Susie Taylor and her sister, Heather McCabe, exhibit at Big City Moms event at Jungle Island Tuesday. Taylor is CEO of Bibbitec, which makes multi-tasking bibs and smocks for children, and she will be on Shark Tank Friday night. Photo by Carl Juste of the Miami Herald.
IT ALL STARTED with a 4 a.m. email nearly a year ago: “Do you think a baby bib could change the world? I do ...”
Then Susie Taylor included a link to her site, bibbitec.com, and off it went to Shark Tank, the popular ABC television show where entrepreneurs pitch their companies to investors on the show — and by extension 7 million viewers.
Four months later, as the mompreneur was leaving her Biscayne Park home to pick up her kids from school, she got a call from the show asking her to pitch on the spot. Driving with her phone on her shoulder she told the Bibbitec story.
Shark Tank bit. After a few more back and forths, her segment was filmed last summer.
Friday night (Feb. 1), Taylor is scheduled to be on the show pitching Bibbitec’s main product, “The Ultimate Bib,” a patented generously sized, stain-resistant and fast-drying child’s bib made in the USA — Hialeah, to be exact. Bibbitec’s $30 bib can be a burp cloth, changing pad, breast feeding shield, full body bib, place mat, art smock and more, Taylor says.
We won’t be getting any details on what happens Friday night when she and her husband, Stephen Taylor, get into the tank with Daymond John, Mark Cuban and the other celebrity sharks; Taylor has been contractually sworn to secrecy. But whatever the outcome, she believes it will be worth it for the marketing pop.
Taylor was inspired to create her bib after a long and very messy plane ride with her two young sons and started her company in 2008. She and her team — her husband is CFO, her sister, Heather McCabe, handles sales and marketing, her uncle, Richard Page, is in charge of production, and her aunt, Marcia Kreitman, advises on design — have expanded the line to include The Ultimate Smock for older children and the Ultimate Mini for babies. Coming soon: a smock for adults.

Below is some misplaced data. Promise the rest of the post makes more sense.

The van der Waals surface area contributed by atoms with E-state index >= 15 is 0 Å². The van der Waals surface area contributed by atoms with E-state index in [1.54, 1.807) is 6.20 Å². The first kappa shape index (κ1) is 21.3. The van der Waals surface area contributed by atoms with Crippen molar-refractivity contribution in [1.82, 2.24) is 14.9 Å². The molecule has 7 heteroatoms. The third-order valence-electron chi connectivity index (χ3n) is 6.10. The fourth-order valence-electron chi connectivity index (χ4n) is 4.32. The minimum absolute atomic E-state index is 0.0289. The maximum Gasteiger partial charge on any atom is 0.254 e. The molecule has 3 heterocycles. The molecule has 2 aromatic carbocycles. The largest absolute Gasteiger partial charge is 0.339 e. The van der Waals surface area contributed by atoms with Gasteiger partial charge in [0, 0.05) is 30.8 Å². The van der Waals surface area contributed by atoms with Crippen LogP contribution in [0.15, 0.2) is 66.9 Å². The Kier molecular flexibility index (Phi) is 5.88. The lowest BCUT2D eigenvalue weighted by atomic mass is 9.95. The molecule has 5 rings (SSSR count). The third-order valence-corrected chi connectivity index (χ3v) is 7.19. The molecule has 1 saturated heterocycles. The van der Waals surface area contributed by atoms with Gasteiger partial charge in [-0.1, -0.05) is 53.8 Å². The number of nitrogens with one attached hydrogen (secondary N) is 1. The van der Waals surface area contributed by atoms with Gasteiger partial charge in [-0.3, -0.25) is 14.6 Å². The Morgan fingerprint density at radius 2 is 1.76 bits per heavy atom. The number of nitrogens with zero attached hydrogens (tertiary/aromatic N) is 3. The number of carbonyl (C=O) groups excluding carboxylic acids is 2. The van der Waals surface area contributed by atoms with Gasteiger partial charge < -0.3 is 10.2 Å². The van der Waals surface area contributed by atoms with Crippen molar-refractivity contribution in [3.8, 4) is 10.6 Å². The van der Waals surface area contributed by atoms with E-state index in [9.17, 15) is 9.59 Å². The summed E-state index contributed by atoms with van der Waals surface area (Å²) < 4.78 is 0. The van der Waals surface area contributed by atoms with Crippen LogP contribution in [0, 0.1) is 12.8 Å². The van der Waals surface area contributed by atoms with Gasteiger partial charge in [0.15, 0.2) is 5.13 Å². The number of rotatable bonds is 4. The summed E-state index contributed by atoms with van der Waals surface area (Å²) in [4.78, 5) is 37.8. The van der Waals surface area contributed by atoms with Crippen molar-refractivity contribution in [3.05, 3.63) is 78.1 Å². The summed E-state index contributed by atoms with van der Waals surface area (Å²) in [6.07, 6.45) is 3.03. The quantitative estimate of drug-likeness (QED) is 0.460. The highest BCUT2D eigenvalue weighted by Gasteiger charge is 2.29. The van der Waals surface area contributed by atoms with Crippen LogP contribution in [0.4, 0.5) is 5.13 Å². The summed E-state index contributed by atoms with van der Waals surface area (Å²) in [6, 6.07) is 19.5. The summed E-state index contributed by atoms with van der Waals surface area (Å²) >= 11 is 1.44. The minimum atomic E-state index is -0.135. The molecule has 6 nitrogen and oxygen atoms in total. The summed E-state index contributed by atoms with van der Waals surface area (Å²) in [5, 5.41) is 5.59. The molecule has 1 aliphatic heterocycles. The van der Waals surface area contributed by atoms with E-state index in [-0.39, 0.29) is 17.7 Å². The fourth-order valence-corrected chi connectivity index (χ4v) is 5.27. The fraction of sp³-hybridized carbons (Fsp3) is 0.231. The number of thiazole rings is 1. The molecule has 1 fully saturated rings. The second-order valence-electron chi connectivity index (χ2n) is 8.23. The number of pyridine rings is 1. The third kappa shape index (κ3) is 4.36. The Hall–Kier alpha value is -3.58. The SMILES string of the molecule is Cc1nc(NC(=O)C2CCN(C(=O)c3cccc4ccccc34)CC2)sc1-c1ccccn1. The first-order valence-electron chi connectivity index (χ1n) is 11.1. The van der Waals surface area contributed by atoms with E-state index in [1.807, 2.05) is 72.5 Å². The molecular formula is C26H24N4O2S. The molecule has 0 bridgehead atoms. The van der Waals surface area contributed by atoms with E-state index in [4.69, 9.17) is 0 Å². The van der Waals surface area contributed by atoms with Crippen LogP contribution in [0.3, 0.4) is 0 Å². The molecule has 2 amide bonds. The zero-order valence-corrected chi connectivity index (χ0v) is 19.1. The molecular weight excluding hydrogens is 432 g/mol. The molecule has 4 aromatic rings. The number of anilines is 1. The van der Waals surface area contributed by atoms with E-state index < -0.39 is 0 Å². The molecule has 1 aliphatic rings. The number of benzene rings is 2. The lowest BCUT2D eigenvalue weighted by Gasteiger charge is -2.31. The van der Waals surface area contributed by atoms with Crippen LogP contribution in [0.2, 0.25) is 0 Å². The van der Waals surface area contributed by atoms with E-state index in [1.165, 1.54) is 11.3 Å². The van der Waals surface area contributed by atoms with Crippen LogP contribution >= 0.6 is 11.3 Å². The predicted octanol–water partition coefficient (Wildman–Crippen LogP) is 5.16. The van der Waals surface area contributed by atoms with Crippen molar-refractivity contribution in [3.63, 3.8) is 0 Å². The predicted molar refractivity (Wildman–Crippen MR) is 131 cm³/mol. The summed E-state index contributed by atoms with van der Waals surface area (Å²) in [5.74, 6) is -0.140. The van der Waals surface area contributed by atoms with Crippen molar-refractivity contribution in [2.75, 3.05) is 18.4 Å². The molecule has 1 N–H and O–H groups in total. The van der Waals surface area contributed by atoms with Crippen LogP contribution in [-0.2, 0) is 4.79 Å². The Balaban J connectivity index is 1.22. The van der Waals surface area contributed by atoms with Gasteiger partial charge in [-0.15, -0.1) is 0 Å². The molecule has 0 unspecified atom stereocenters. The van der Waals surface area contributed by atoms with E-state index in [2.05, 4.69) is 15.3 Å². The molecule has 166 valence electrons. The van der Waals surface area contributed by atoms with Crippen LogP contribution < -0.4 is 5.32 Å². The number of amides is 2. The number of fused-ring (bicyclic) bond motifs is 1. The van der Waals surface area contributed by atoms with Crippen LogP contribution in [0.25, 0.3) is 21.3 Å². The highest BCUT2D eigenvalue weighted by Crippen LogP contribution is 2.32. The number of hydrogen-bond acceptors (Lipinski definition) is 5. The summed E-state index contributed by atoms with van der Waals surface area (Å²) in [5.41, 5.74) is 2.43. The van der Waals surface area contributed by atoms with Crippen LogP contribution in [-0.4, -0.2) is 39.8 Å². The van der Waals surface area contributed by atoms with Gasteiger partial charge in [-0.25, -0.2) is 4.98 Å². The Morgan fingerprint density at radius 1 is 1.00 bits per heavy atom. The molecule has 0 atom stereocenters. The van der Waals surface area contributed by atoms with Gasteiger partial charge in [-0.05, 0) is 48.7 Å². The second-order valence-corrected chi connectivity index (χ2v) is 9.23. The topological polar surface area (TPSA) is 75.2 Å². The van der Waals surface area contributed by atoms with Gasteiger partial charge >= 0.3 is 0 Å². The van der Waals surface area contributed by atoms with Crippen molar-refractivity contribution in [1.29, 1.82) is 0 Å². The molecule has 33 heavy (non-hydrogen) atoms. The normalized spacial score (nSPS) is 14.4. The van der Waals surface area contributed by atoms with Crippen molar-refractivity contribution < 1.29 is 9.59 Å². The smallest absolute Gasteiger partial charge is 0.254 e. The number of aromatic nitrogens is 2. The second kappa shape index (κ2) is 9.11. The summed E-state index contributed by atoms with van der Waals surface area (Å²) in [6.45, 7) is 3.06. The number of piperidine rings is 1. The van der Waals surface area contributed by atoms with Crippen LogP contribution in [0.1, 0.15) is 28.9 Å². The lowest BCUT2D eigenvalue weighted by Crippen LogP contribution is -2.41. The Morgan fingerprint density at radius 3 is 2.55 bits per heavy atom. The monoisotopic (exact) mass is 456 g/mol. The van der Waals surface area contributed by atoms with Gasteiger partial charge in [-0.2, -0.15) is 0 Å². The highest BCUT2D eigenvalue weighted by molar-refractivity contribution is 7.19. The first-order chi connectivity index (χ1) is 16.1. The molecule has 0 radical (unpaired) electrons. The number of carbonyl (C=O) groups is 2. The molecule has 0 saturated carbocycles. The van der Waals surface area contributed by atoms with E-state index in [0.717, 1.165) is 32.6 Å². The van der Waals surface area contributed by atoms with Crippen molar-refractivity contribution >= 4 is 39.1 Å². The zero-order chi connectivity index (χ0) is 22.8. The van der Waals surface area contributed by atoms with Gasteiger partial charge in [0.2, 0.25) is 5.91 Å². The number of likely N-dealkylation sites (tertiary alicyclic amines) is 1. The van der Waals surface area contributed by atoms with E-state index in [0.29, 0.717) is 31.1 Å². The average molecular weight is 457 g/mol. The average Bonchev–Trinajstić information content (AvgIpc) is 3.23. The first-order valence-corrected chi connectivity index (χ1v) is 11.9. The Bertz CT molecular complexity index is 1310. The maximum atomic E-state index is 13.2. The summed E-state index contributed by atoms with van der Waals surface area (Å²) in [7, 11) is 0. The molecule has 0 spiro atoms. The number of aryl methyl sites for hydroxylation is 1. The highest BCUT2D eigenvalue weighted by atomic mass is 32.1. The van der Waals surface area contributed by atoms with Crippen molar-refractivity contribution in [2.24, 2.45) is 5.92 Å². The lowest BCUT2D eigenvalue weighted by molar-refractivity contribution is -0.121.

Taylor already got a taste of what a national TV show appearance can do for sales. In September Bibbitec’s sales jumped 40 percent after she was on an ABC World News "Made in America" segment. “Within 30 seconds we started getting sales from all over the country and they didn’t even mention our name on the air,” Taylor says. She said that confirmed her belief that a Shark Tank appearance would be well worth it.
Plus, Taylor has been hooked on Shark Tank since the first time she watched it in 2008 as she was developing her product. Trained in theater, she admits she didn’t know much about business and learned from the show. She would practice how she would answer the questions.
“I’m all about empowering women who are sitting on the couch watching, because that’s what I was four years ago,” says Taylor. “All I wanted to do was to be on Shark Tank because I believed if I got on Shark Tank the world will see what I am trying to do and that’s all I need. I know it’s a great product.”
Will that theater training come in handy Friday night? Stay tuned. Shark Tank airs at 9 p.m. on ABC and Taylor hopes viewers will join in on Twitter using the hashtag #sharkbib.
UPDATE after show: It was no deal from the Sharks -- the Sharks admired her passion but thought her costs were too high and sales strategy needed work and questioned her price point. But Taylor said Sunday evening she got a flood of orders after the episode -- $21,000 in sales in less than 48 hours -- and contacts from investors. She also said she learned a lot from the experience -- and she still loves the show. Starting Gate will fully debrief her soon.